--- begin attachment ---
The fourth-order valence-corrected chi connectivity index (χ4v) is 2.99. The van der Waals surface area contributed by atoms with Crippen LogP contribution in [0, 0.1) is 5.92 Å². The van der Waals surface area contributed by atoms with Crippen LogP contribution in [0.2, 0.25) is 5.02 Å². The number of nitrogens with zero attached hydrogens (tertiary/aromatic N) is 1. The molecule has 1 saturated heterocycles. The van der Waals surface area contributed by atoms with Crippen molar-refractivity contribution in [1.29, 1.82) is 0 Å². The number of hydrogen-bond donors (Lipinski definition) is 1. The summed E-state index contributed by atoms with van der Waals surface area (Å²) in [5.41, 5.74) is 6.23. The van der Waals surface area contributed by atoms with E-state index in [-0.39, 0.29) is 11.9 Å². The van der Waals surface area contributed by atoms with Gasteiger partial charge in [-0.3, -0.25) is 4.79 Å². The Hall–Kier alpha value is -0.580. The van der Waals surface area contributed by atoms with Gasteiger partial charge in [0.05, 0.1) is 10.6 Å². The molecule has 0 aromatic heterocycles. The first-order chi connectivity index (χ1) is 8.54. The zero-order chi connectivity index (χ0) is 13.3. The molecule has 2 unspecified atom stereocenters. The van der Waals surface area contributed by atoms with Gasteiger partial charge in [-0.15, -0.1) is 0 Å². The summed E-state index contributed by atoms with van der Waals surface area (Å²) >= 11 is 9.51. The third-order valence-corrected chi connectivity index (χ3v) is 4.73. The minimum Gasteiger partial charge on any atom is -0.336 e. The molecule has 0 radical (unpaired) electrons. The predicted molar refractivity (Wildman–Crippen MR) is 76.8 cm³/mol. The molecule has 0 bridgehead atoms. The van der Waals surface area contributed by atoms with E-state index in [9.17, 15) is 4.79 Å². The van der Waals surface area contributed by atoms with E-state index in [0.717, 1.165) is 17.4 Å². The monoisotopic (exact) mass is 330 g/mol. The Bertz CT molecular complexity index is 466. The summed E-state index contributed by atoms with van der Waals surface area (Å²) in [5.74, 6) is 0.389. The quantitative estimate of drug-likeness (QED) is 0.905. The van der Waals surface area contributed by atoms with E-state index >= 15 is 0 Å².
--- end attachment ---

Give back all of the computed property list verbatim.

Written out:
The fourth-order valence-corrected chi connectivity index (χ4v) is 2.99. The van der Waals surface area contributed by atoms with Crippen LogP contribution in [0, 0.1) is 5.92 Å². The van der Waals surface area contributed by atoms with Crippen LogP contribution in [0.2, 0.25) is 5.02 Å². The number of nitrogens with zero attached hydrogens (tertiary/aromatic N) is 1. The molecule has 1 saturated heterocycles. The van der Waals surface area contributed by atoms with Crippen molar-refractivity contribution in [1.29, 1.82) is 0 Å². The number of hydrogen-bond donors (Lipinski definition) is 1. The summed E-state index contributed by atoms with van der Waals surface area (Å²) in [5.41, 5.74) is 6.23. The van der Waals surface area contributed by atoms with E-state index in [-0.39, 0.29) is 11.9 Å². The van der Waals surface area contributed by atoms with Gasteiger partial charge in [-0.3, -0.25) is 4.79 Å². The Hall–Kier alpha value is -0.580. The van der Waals surface area contributed by atoms with Gasteiger partial charge in [0.05, 0.1) is 10.6 Å². The molecule has 0 aromatic heterocycles. The first-order chi connectivity index (χ1) is 8.54. The zero-order chi connectivity index (χ0) is 13.3. The molecule has 2 unspecified atom stereocenters. The van der Waals surface area contributed by atoms with Gasteiger partial charge in [-0.15, -0.1) is 0 Å². The summed E-state index contributed by atoms with van der Waals surface area (Å²) >= 11 is 9.51. The third-order valence-corrected chi connectivity index (χ3v) is 4.73. The minimum Gasteiger partial charge on any atom is -0.336 e. The molecule has 0 radical (unpaired) electrons. The predicted molar refractivity (Wildman–Crippen MR) is 76.8 cm³/mol. The molecule has 0 bridgehead atoms. The van der Waals surface area contributed by atoms with E-state index in [9.17, 15) is 4.79 Å². The van der Waals surface area contributed by atoms with E-state index in [0.717, 1.165) is 17.4 Å². The monoisotopic (exact) mass is 330 g/mol. The Bertz CT molecular complexity index is 466. The summed E-state index contributed by atoms with van der Waals surface area (Å²) in [5.74, 6) is 0.389. The quantitative estimate of drug-likeness (QED) is 0.905. The van der Waals surface area contributed by atoms with E-state index >= 15 is 0 Å².